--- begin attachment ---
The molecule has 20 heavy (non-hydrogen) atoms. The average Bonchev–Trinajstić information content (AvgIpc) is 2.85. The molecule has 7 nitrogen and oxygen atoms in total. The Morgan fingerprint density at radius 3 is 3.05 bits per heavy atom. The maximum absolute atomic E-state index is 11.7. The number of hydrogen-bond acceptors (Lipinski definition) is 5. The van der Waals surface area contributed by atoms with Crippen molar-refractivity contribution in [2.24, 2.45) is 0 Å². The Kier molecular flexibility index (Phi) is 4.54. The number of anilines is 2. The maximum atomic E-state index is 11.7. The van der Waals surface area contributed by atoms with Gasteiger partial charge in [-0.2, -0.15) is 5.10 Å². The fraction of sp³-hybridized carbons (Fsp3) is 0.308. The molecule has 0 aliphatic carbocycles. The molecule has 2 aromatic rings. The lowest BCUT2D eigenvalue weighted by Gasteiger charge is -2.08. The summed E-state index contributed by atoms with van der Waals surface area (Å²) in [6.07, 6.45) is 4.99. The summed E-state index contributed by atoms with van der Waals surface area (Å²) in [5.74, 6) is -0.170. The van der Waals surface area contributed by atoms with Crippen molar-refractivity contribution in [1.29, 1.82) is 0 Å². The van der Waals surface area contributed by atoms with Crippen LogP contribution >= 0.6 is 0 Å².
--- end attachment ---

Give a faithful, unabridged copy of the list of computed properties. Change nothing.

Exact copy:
The molecule has 20 heavy (non-hydrogen) atoms. The average Bonchev–Trinajstić information content (AvgIpc) is 2.85. The molecule has 7 nitrogen and oxygen atoms in total. The Morgan fingerprint density at radius 3 is 3.05 bits per heavy atom. The maximum absolute atomic E-state index is 11.7. The number of hydrogen-bond acceptors (Lipinski definition) is 5. The van der Waals surface area contributed by atoms with Crippen molar-refractivity contribution in [2.24, 2.45) is 0 Å². The Kier molecular flexibility index (Phi) is 4.54. The number of anilines is 2. The maximum atomic E-state index is 11.7. The van der Waals surface area contributed by atoms with Gasteiger partial charge in [-0.2, -0.15) is 5.10 Å². The fraction of sp³-hybridized carbons (Fsp3) is 0.308. The molecule has 0 aliphatic carbocycles. The molecule has 2 aromatic rings. The lowest BCUT2D eigenvalue weighted by Gasteiger charge is -2.08. The summed E-state index contributed by atoms with van der Waals surface area (Å²) in [6.07, 6.45) is 4.99. The summed E-state index contributed by atoms with van der Waals surface area (Å²) in [5.74, 6) is -0.170. The van der Waals surface area contributed by atoms with Crippen molar-refractivity contribution in [1.29, 1.82) is 0 Å². The van der Waals surface area contributed by atoms with Crippen LogP contribution >= 0.6 is 0 Å².